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by William H. Benson

September 2, 2010

     Soldiers from western Europe invaded Palestine, that narrow strip of land along the eastern coast of the Mediterranean Sea with the intention of establishing a Western colony there. These warriors called themselves Franks, for they were Frenchmen, and they were led by zealous leaders, such as Raymond of Saint-Gilles and Godfrey of Bouillon, men fiercely determined to undo certain of the Muslims’ territorial gains.

     Their invasion was religiously-motivated: these Christians wished to supposedly “free” the Holy Land, the place of Jesus’ birth and ministry and death, from the the Muslims’ domination. The year was 1096, and it marked the beginning of a two-century clash between West and East called the crusades.

     The local inhabitants, the Muslims, were at first perplexed and then devastated when they understood that these blonde-haired and blue-eyed foreigners, whom they called franj, intended on  assaulting their towns and cities, and that they had no intention on leaving. Quickly, the local inhabitants realized that there was no army in all of Syria capable of stopping the franj’s advances. 

     March they did. After toppling the city of Antioch, the franj committed unspeakable atrocities at Ma’arra, and then stomped south along the coast, disposing easily of a succession of cities—Tripoli, Beirut, Sidon, Acre, Haifa, and Jaffa—until, on June 7, 1099, they faced the gates of Jerusalem. “Knights and soldiers fell on their knees, uttering cries of joy, and burst into floods of tears.” But they had not arrived to only cry, pray, and worship; they were there to fight, to seize the city.

     After a siege of forty days, the franj sacked the city of Jerusalem on the night of July 15, killing thousands of both the Muslims and Jews. Survivors carried the grim news to Damascus, and to Baghdad, but there was so little that the Arab world could do to overpower the franj.

     Quickly, the franj established a network of fortresses to secure their colony, instituted a political system not unlike their own in Europe, and began to govern “by principles that were not easily transgressed.” In Jerusalem, the franj’s rulers would succeed one another peacefully. The Muslims were startled by these Occidentals’ allegiance to a mutual political system, for nothing like this existed among the Muslims, where the death of one monarch meant civil war until another regained power.

     Eventually, two centuries later, the Westerners were driven permanently out of their colony along the Mediterranean and, led by Saladin, Jerusalem was recaptured, but the Muslims never forgot. The effect upon them was traumatic, deeply wounding, and rightfully so, for their land had been invaded.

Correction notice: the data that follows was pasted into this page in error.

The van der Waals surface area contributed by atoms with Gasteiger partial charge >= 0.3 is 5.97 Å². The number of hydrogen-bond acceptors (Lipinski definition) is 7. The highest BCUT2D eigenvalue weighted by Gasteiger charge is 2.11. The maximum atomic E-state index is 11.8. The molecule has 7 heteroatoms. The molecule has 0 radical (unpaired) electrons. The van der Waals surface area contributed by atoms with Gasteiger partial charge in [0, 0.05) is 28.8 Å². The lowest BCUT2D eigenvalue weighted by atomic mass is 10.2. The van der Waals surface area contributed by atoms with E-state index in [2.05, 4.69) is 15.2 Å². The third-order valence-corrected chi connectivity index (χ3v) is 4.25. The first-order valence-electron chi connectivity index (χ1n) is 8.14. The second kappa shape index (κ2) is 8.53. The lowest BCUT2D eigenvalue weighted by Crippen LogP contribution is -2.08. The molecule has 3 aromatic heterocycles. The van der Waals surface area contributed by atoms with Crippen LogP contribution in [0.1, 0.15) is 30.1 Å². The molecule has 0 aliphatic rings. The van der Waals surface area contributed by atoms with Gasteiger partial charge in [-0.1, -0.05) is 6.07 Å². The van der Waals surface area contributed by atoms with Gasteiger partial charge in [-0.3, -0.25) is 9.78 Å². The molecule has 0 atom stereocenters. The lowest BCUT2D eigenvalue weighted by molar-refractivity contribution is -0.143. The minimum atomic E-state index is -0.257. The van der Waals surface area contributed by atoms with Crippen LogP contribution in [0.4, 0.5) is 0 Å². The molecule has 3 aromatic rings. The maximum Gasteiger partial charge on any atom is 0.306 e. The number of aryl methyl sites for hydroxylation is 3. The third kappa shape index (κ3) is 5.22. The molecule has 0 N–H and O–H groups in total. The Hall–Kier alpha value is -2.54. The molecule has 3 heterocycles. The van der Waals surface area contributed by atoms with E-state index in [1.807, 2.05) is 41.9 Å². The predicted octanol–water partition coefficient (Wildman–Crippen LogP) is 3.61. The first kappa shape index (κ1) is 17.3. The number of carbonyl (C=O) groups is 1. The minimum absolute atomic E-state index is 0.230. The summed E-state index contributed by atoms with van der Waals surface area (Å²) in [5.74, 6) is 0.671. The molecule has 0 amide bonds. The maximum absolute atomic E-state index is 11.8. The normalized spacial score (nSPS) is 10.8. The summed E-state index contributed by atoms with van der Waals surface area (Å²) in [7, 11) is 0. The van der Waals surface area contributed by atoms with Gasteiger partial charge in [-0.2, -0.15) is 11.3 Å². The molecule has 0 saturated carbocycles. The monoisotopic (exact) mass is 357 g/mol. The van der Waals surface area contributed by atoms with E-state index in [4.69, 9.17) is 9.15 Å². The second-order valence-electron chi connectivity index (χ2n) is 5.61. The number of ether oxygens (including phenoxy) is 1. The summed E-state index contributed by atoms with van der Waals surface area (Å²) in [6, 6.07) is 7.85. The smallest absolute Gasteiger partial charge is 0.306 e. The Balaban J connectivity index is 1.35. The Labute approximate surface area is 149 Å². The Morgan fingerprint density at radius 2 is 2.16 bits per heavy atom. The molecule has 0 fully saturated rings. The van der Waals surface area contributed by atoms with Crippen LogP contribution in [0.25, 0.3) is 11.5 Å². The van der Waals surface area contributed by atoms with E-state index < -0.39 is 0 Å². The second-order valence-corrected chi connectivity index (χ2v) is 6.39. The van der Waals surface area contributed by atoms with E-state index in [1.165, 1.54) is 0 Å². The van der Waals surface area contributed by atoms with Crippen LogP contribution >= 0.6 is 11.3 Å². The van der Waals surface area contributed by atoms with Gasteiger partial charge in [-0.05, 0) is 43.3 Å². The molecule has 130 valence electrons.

The Arabs and other Muslims refused to open their own society to ideas from the West, and “this, in all likelihood, was the most disastrous effect of the aggression of which they were the victims.” They would not learn the franj’s language, and so the Muslim world turned in on itself, becoming over-sensitive, defensive, intolerant, and deeply suspicious of Western ideas. One author, Amin Maalouf said it best, “Modernism became alien.” And it has remained so there for a millennium.

     Two weeks ago, the last of the U.S. combat troops departed Iraq, after 2,711 days of occupation, although some 50,000 troops will remain until the end of 2011, at which time the State Department, through paid contractors, will train the Iraqi police. However, America’s combat role in Iraq ends this week, on August 31, 2010. A day for rejoicing.

     Peter Baker, a writer from the New York Times, in his August 22nd column, asked a most profound question, “But after seven years of a war started by President George W. Bush on the basis of false intelligence, . . . after hundreds of billions of dollars, more than 4,400 American military deaths and at least 100,000 Iraqi civilian deaths and perhaps many more, was it worth it?”

     He apparently did not think so, and I do not think it was. In March of 2003, in the days before the war began, in this biweekly column, I questioned the idea of the U.S. military seeking to topple a dictator of a third-world country. Once the idea that Iraq had weapons of mass destruction proved itself a fabrication, the purpose for the war then transformed itself: it was to bring to life and then nurse a fledgling democracy there. But, did no one in the Bush White House point out to him the history of the crusades, and the effect that that invasion had upon the Muslim people?

     In the days after 9-11, George W. Bush described his anti-terrorism campaign as a “crusade,” but an adviser cautioned him against saying that word, pointing out to him that it is a strident word to the people of the Middle East because of the historical events to which it referred. Both Muslims and Jews regard it as highly offensive, mainly for the sacking of Jerusalem in the summer of 1099.


     The world division remains: Christian vs. Muslim. Western vs. Eastern. Crusade vs. jihad—the words and their meanings, the religions, the people, the unforgettable memories, and the sobering histories. After a millennium, the split is still a significant part of our political landscape today and may remain so for the foreseeable future.